Plasma concentration of choline: A potential biomarker of acetylcholine release by neurostimulation
Sabbah HN, Gupta RC. Plasma concentration of choline: A potential biomarker of acetylcholine release by neurostimulation. Heart Rhythm. 2018;15(5):S364-S365.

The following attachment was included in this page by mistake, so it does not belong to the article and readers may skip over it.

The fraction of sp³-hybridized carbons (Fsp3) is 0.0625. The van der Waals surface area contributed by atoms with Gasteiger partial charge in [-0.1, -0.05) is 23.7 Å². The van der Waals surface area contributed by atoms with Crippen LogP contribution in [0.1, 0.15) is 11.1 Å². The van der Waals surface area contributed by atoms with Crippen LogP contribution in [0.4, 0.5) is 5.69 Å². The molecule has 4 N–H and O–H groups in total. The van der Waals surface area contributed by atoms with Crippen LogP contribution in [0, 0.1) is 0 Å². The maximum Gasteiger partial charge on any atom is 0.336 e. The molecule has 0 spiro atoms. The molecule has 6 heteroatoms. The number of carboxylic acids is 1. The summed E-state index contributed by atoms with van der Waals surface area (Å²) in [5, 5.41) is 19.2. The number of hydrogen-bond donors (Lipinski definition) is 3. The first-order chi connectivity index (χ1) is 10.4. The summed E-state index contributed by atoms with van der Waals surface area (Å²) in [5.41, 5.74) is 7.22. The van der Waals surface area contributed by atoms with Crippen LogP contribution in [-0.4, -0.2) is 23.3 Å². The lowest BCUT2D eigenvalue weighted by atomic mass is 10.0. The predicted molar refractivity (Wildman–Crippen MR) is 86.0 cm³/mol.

Background: Autonomic imbalance occurs in heart failure (HF) and is characterized by sympathetic overdrive and parasympathetic withdrawal Electrical cervical Vagus nerve stimulation (VNS) can restore autonomic balance in HF bypromoting the release of acetylcholine (ACh). Because ACh cannot be directly measured in the circulation due to its very short half-life, major diffculties were encountered in clinical trials in assessing whether appropriate VNS stimulation currents were applied to ensure adequate release of ACh. Once ACh is released and has served its function, it is rapidly broken down by the enzyme acetylcholinesterase (AChE) into choline and acetic acid that are subsequently recycled to form more Ach. Objective: This study tested the hypothesis that plasmaconcentrations of choline (Ch) serves as an indicator or biomarker of ACh release during VNS. Methods: Studies were performed in plasma samples obtained from 26 dogs with chronic HF produced by intracoronary microembolizations (LV ejection fraction ≤35%) and from 14 normal (NL) dogs. HF dogs were randomized to 3 months therapy with VNS at a stimulation current of 4-6 mA (n=6), VNS stimulation current ≤ 2 mA (n=8), β-blocker therapy alone (BB, metoprolol succinate 100 mg once daily, n=6), or to no therapy at all (Controls, n=6). Choline levels in plasmawere measured using a commercially available fuorometric choline quantifcation kit and quantifed in fmols/ml. Results: In NL dogs, plasma Ch levels were 5926 ± 459 fmols/ml and signifcantly decreased to 3335 ± 133 fmols/ml in HF Controls (p<0.05). Compared to HF Controls, plasma Ch increased modestly but not signifcantly to 4226 ± 175 fmols/ml in HF dogs treated with BB alone and to 4117 ± 702 fmols/ml in HF dogs treated with low current (≤ 2 mA) VNS. In contrast, treatment of HF dogs with high current (4-6 mA) VNS elicited a normalization of Ch levels (6205 ± 617 fmols/ml, p<0.05 vs. HF Controls). Conclusion: Plasma Ch levels and, hence, Ach levels are signifcantly reduced in dogs with chronic HF compared to NL dogs. Treatment with either BB or low current VNS does not restore normal Ch levels. Treatment with higher stimulation VNS current is necessary to elicit normal Ach release and, therefore, essential for achieving effective therapy from chronic VNS.